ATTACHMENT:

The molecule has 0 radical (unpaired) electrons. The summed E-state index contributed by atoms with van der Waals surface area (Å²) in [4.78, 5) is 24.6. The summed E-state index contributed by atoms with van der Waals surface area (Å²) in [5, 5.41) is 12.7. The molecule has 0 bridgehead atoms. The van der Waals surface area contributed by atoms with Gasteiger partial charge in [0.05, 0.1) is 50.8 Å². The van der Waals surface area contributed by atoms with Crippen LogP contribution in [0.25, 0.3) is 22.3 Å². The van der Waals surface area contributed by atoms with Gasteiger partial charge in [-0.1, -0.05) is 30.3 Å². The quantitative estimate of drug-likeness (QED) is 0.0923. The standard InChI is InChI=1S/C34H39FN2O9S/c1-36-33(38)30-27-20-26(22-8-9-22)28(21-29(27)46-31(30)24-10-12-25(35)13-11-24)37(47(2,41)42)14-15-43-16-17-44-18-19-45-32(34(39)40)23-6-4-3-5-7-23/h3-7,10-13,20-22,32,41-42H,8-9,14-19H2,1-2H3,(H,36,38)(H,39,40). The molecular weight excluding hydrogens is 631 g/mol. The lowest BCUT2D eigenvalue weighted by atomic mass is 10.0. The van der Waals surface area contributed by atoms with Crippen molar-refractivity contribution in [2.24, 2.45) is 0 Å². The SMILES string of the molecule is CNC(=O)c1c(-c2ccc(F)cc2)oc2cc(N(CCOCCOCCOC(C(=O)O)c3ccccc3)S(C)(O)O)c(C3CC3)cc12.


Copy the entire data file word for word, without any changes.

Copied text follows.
The molecule has 0 radical (unpaired) electrons. The summed E-state index contributed by atoms with van der Waals surface area (Å²) in [4.78, 5) is 24.6. The summed E-state index contributed by atoms with van der Waals surface area (Å²) in [5, 5.41) is 12.7. The molecule has 0 bridgehead atoms. The van der Waals surface area contributed by atoms with Gasteiger partial charge in [0.05, 0.1) is 50.8 Å². The van der Waals surface area contributed by atoms with Crippen LogP contribution in [0.25, 0.3) is 22.3 Å². The van der Waals surface area contributed by atoms with Gasteiger partial charge in [-0.1, -0.05) is 30.3 Å². The quantitative estimate of drug-likeness (QED) is 0.0923. The standard InChI is InChI=1S/C34H39FN2O9S/c1-36-33(38)30-27-20-26(22-8-9-22)28(21-29(27)46-31(30)24-10-12-25(35)13-11-24)37(47(2,41)42)14-15-43-16-17-44-18-19-45-32(34(39)40)23-6-4-3-5-7-23/h3-7,10-13,20-22,32,41-42H,8-9,14-19H2,1-2H3,(H,36,38)(H,39,40). The molecular weight excluding hydrogens is 631 g/mol. The lowest BCUT2D eigenvalue weighted by atomic mass is 10.0. The van der Waals surface area contributed by atoms with Crippen molar-refractivity contribution in [2.24, 2.45) is 0 Å². The SMILES string of the molecule is CNC(=O)c1c(-c2ccc(F)cc2)oc2cc(N(CCOCCOCCOC(C(=O)O)c3ccccc3)S(C)(O)O)c(C3CC3)cc12.